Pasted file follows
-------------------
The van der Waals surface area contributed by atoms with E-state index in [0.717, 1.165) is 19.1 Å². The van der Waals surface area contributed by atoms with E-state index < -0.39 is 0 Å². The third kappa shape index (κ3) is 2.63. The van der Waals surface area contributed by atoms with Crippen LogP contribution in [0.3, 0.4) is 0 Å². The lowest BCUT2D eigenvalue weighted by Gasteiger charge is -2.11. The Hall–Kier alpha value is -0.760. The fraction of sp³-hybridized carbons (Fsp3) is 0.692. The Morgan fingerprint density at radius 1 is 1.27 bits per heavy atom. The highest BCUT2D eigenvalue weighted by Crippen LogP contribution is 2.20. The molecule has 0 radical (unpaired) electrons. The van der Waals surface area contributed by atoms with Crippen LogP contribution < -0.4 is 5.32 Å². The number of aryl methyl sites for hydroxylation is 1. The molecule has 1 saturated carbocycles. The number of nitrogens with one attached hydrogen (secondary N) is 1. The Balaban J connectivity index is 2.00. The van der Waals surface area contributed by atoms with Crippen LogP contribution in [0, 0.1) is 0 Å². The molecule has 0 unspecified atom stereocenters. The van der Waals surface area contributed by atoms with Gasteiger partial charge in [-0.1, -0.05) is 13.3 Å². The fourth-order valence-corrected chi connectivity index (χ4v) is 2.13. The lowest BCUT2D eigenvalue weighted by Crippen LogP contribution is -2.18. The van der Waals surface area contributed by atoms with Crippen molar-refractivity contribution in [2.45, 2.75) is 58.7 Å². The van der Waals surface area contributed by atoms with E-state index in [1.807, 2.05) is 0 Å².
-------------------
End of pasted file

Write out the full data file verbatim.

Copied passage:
The van der Waals surface area contributed by atoms with E-state index in [0.717, 1.165) is 19.1 Å². The van der Waals surface area contributed by atoms with E-state index < -0.39 is 0 Å². The third kappa shape index (κ3) is 2.63. The van der Waals surface area contributed by atoms with Crippen LogP contribution in [0.3, 0.4) is 0 Å². The lowest BCUT2D eigenvalue weighted by Gasteiger charge is -2.11. The Hall–Kier alpha value is -0.760. The fraction of sp³-hybridized carbons (Fsp3) is 0.692. The Morgan fingerprint density at radius 1 is 1.27 bits per heavy atom. The highest BCUT2D eigenvalue weighted by Crippen LogP contribution is 2.20. The molecule has 0 radical (unpaired) electrons. The van der Waals surface area contributed by atoms with Crippen LogP contribution < -0.4 is 5.32 Å². The number of aryl methyl sites for hydroxylation is 1. The molecule has 1 saturated carbocycles. The number of nitrogens with one attached hydrogen (secondary N) is 1. The Balaban J connectivity index is 2.00. The van der Waals surface area contributed by atoms with Crippen LogP contribution in [0, 0.1) is 0 Å². The molecule has 0 unspecified atom stereocenters. The van der Waals surface area contributed by atoms with Gasteiger partial charge in [-0.1, -0.05) is 13.3 Å². The fourth-order valence-corrected chi connectivity index (χ4v) is 2.13. The lowest BCUT2D eigenvalue weighted by Crippen LogP contribution is -2.18. The van der Waals surface area contributed by atoms with Crippen molar-refractivity contribution in [2.45, 2.75) is 58.7 Å². The van der Waals surface area contributed by atoms with E-state index in [1.807, 2.05) is 0 Å².